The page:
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Wed Wednesday: This and that edition

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Each Wednesday here at Cat Scratches, we're going to take a look back at the latest week's news in UK Athletics from around the web.

Best on the 'net

Women's athletics: Kentucky's female athletes unite for grueling workouts, form lasting loyalties (Jennifer Smith, Lexington Herald-Leader)

The UK strength and conditioning coach says it's not her mission to make athletes miserable. She wants to make them tougher and stronger, more confident.

"I always tell the basketball players, 'You guys hate me now, but you're going to love me in March,'" Simmons says.

By the time basketball season rolls around and the season starts in November, Simmons is sure of one thing. "They will have the confidence that they can run anyone in the country down and wear them out."

Davis doesn't sound worried about pressure. He's dealt with plenty of it at Kentucky, a team that has one of the most rabid fan bases in college basketball. There, Davis played under a high-profile coach in John Calipari, and for a team that was expected to win it all the whole season and actually fulfilled that promise.

"Playing at Kentucky (under) Coach Cal and being the No. 1 team, the pressure came then, and we kind of felt it when I was playing there," Davis said. "So I think it kind of helped me a lot."

Men's basketball: Mitch Barnhart explains basketball ticket hike (Kyle Tucker, The Courier-Journal)

After the meeting, athletics director Mitch Barnhart spoke with the media and explained the ticket hike. He also addressed a few questions you fans might be having, like: 1) How do you justify charging more for men's tickets when that program makes a ton of money while giving a raise to the women's coach (a sport that loses money already)? 2) How exactly are football ticket sales going? 3) Why take Indiana off the home schedule the same year you hike ticket prices?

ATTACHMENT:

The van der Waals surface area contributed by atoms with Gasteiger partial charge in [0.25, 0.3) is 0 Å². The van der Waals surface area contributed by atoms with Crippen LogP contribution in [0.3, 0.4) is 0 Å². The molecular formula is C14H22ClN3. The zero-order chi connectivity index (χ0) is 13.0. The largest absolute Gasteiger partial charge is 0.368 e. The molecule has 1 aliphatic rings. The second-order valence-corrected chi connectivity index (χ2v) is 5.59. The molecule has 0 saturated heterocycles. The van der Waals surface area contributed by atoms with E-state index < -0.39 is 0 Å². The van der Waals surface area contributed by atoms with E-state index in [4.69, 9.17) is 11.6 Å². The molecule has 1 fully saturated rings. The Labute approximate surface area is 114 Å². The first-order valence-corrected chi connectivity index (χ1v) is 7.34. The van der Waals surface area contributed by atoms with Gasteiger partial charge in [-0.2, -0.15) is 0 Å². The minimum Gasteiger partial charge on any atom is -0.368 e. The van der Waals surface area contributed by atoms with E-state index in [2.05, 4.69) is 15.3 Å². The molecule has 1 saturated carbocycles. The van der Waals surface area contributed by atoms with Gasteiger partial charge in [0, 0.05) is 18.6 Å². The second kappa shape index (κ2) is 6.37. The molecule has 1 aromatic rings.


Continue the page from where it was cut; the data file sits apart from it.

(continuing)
Women's basketball: O'Neill could become first UK women's basketball player in Olympics (Lexington Herald-Leader)

It's a great opportunity for the former McDonald's All-American, UK Coach Matthew Mitchell said.

"It is an honor for any player to get to play at this level with a chance to compete in the Olympics," Mitchell said. "All of us at UK will be cheering for Jen as she tries to help the Puerto Rican national team earn a spot."

O'Neill would be the first women's basketball player in program history to compete in the Olympics.

Football: Dakotah Tyler returns to Kentucky's team (Edward Aschoff,

Once Tyler, who will be a junior this fall, completes his summer course he'll be able to play this fall. He sat out the 2011 season for personal reasons. 

After missing the first two games of the 2010 season because of a sprained ankle, Tyler played in the last 11 games in 2010 and made one start. He registered 13 tackles, one tackle for loss, one pass breakup and forced a fumble. He also contributed on special teams.